“They are everyday post-it notes,” says Dr Judson. “Some are pretty boring in a way: there are lists of storage vessels, animals, this person has that many sheep. But you also see arrangements for festivals – one of the tablets at Pylos shows a feast is going to happen because such and such a person has been appointed to a post and someone has to go and check the vessels in the storerooms.”

Visitors to the new exhibition can use Dr Judson’s touch screen interactive display to explore four of the tablets and their script – a mix of around 90 syllabic signs and over 100 ideograms – non-phonetic pictures symbolising objects such as animals.

The fascination of the Linear B story, Dr Judson says, lies partly in the notion of decipherment: “It’s a great story of these mysterious symbols being discovered that no one could read for 50 years. Then suddenly, we have this window we didn’t have before on a society that really is quite different from what we knew about early Greece.”

During her own research, she has been able to handle some of the tablets directly. “On the actual tablets, which are more than 3000 years old, you can see the paIm prints of the person who made them. I was in the archaeological museum in Athens and I could put my hand into the impressions of four finger prints. I had to pause for a moment and just think about that connection. This is about people in the end, people who were making clothes, eating food, looking after animals.”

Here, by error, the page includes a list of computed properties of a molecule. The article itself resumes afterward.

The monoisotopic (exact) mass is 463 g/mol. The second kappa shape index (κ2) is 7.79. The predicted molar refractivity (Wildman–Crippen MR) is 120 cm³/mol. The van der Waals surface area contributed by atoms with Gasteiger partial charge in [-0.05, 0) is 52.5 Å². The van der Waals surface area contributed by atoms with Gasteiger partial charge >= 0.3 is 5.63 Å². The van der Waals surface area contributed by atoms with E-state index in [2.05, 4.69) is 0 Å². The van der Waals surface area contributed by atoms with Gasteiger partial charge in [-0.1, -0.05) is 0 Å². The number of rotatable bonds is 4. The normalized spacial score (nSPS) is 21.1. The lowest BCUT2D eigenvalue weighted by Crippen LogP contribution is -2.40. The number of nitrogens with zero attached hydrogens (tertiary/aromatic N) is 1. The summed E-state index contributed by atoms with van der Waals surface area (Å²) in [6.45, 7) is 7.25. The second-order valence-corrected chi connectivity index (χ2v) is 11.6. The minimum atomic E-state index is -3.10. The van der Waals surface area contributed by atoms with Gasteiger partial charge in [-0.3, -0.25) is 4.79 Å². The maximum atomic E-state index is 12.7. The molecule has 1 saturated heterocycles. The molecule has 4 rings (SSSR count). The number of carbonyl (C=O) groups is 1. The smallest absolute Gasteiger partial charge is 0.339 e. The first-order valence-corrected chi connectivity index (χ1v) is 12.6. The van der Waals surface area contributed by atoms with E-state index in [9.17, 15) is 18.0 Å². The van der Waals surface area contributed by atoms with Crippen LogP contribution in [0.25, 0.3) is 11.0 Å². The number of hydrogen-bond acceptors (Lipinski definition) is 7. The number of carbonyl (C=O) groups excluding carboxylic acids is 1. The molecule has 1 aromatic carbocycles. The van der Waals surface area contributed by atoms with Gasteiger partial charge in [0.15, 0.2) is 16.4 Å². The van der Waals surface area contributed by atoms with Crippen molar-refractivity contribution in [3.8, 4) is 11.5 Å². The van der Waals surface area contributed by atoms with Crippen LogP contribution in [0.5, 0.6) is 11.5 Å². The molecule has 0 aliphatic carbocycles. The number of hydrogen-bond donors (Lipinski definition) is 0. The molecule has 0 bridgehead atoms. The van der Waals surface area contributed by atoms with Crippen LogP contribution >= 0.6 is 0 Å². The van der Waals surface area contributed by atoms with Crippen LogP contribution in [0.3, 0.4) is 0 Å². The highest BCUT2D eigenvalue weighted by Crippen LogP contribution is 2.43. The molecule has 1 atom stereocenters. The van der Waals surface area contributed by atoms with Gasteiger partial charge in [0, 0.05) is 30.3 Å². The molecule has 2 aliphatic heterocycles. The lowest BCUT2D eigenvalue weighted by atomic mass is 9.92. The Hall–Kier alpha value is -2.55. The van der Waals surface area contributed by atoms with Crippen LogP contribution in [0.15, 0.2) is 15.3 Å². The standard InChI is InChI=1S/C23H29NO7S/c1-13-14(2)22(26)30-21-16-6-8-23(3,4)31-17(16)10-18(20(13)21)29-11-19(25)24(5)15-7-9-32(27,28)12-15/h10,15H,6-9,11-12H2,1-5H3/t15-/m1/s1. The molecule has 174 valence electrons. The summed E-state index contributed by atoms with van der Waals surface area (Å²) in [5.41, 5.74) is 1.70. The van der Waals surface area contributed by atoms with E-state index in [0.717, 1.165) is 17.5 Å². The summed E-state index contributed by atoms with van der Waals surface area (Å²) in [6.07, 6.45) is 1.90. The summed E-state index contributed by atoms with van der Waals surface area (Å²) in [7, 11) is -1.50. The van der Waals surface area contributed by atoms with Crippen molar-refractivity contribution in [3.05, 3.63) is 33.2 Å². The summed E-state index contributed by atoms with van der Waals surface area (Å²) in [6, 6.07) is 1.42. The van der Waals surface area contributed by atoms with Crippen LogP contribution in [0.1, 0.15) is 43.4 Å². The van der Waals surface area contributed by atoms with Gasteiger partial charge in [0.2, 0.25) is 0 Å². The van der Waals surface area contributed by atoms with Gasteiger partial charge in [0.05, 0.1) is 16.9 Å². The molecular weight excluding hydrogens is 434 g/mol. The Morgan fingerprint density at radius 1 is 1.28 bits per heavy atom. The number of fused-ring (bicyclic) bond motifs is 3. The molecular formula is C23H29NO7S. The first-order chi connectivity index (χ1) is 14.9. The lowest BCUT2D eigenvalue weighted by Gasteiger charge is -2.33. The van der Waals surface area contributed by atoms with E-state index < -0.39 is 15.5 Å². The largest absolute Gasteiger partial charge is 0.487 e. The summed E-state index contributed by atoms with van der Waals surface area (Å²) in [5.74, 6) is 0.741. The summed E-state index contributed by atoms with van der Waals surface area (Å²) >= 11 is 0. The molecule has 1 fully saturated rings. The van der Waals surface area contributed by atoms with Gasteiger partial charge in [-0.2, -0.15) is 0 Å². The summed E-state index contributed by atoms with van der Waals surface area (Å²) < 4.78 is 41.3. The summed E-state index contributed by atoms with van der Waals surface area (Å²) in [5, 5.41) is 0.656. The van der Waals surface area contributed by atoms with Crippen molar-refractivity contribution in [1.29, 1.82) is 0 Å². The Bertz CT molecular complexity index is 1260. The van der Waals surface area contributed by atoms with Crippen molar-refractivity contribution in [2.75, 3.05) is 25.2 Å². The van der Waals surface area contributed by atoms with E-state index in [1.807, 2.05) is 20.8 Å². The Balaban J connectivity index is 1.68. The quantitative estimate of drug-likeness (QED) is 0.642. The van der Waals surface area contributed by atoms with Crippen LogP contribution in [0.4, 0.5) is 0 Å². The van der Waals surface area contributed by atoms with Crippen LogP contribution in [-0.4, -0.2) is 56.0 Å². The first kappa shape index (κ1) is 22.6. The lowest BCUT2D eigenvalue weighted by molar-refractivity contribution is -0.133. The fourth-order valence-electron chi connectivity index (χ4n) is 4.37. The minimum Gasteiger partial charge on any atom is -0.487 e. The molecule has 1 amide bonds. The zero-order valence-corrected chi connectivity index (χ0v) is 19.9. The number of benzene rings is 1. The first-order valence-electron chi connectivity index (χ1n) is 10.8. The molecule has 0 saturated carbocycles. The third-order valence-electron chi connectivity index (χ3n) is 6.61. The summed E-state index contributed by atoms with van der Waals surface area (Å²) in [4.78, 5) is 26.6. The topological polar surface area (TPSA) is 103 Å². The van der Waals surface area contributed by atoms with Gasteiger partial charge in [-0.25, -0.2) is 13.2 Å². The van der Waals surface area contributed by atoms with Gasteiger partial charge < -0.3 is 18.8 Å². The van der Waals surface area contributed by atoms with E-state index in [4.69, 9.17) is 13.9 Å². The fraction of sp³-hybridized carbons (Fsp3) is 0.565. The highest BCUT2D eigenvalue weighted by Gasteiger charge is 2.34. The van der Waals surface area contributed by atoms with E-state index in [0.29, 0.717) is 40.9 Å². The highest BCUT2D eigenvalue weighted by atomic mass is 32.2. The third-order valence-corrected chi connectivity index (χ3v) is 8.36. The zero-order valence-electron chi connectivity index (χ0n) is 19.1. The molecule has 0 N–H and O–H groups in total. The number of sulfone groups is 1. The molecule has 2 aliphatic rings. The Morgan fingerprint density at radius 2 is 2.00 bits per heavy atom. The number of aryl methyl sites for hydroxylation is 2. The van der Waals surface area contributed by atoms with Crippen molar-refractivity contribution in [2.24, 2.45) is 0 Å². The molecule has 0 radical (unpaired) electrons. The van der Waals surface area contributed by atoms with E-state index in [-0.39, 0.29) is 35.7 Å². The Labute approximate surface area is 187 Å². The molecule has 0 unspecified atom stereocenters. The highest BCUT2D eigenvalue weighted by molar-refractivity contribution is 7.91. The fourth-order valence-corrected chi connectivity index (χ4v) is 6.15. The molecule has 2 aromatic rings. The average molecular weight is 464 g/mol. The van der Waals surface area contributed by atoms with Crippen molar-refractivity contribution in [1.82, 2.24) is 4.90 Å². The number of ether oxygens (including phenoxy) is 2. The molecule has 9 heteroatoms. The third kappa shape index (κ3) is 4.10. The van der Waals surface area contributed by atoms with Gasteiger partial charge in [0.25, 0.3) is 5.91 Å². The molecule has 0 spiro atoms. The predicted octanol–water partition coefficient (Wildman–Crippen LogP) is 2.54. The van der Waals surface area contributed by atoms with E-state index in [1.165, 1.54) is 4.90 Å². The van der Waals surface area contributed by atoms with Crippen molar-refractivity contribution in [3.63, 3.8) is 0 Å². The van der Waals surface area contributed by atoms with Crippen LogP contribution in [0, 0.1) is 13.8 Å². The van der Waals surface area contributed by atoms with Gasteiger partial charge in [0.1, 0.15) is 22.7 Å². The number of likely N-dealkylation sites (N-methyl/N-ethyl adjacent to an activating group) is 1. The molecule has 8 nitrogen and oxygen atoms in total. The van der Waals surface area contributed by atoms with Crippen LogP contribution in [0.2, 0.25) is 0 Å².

Dr Judson’s work at Cambridge focuses on the scribes who inscribed the tablets, examining handwriting and spelling to identify different writers and explore questions such as how they were trained to write. Her research, mainly focusing on the Pylos tablets, also examines why the spelling of the same word varies even in the hand of one individual scribe.

The work requires not only linguistic study but collaboration with archaeologists and others to help interpret the 3000-year-old world illuminated by the tablets. “You can look at a text as a purely linguistic document, but the real interest as far as I am concerned is the people behind the writing.”

People, for instance, like the men referred to in the tablet whose image illustrates this article (reproduced by kind permission of the Fitzwilliam museum). This Linear B tablet, from the palace of Knossos on Crete, records that an official called Kuprios has issued of a large quantity of coriander to a man named Twinon, probably for use in scenting perfumed oil.


  • The Codebreakers and Groundbreakers exhibition, exploring the deciphering both of Linear B and of the Enigma Code, is open now, and runs at the Fitzwilliam Museum until Sunday 4 February 2018. Entry is free.
  • A parallel exhibition run by the Cambridge Classics Faculty is now open at the Museum of Classical Archaeology. It runs until  Saturday 3 February and is free.
  • You can read blogposts by Dr Judson on the two exhibitions here: